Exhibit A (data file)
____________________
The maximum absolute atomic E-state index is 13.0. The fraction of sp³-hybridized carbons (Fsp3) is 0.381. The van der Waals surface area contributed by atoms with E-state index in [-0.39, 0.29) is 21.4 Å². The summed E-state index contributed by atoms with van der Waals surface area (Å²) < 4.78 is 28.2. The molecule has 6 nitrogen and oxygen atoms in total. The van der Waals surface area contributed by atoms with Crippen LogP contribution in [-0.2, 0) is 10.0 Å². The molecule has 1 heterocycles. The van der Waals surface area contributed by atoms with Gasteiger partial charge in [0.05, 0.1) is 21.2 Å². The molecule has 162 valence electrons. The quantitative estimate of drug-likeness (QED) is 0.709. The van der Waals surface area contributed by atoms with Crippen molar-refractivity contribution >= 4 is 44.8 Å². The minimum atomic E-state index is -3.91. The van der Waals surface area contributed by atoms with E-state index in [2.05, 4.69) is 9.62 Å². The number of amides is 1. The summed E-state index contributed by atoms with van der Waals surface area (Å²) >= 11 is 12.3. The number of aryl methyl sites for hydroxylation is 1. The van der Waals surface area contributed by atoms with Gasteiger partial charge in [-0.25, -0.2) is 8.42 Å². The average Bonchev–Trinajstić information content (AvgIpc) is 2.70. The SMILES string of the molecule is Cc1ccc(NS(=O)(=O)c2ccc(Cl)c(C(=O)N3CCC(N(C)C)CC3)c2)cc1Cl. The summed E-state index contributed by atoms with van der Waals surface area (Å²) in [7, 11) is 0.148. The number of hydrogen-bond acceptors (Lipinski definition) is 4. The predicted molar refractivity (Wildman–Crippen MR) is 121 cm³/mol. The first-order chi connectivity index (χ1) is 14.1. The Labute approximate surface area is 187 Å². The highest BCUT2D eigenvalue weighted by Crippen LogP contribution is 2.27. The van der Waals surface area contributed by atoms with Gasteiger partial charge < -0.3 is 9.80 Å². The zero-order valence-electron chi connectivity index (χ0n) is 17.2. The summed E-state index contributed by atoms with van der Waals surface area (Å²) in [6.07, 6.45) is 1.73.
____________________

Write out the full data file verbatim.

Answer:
The maximum absolute atomic E-state index is 13.0. The fraction of sp³-hybridized carbons (Fsp3) is 0.381. The van der Waals surface area contributed by atoms with E-state index in [-0.39, 0.29) is 21.4 Å². The summed E-state index contributed by atoms with van der Waals surface area (Å²) < 4.78 is 28.2. The molecule has 6 nitrogen and oxygen atoms in total. The van der Waals surface area contributed by atoms with Crippen LogP contribution in [-0.2, 0) is 10.0 Å². The molecule has 1 heterocycles. The van der Waals surface area contributed by atoms with Gasteiger partial charge in [0.05, 0.1) is 21.2 Å². The molecule has 162 valence electrons. The quantitative estimate of drug-likeness (QED) is 0.709. The van der Waals surface area contributed by atoms with Crippen molar-refractivity contribution >= 4 is 44.8 Å². The minimum atomic E-state index is -3.91. The van der Waals surface area contributed by atoms with E-state index in [2.05, 4.69) is 9.62 Å². The number of amides is 1. The summed E-state index contributed by atoms with van der Waals surface area (Å²) >= 11 is 12.3. The number of aryl methyl sites for hydroxylation is 1. The van der Waals surface area contributed by atoms with Gasteiger partial charge in [-0.25, -0.2) is 8.42 Å². The average Bonchev–Trinajstić information content (AvgIpc) is 2.70. The SMILES string of the molecule is Cc1ccc(NS(=O)(=O)c2ccc(Cl)c(C(=O)N3CCC(N(C)C)CC3)c2)cc1Cl. The summed E-state index contributed by atoms with van der Waals surface area (Å²) in [7, 11) is 0.148. The number of hydrogen-bond acceptors (Lipinski definition) is 4. The predicted molar refractivity (Wildman–Crippen MR) is 121 cm³/mol. The first-order chi connectivity index (χ1) is 14.1. The Labute approximate surface area is 187 Å². The highest BCUT2D eigenvalue weighted by Crippen LogP contribution is 2.27. The van der Waals surface area contributed by atoms with Gasteiger partial charge < -0.3 is 9.80 Å². The zero-order valence-electron chi connectivity index (χ0n) is 17.2. The summed E-state index contributed by atoms with van der Waals surface area (Å²) in [6.07, 6.45) is 1.73.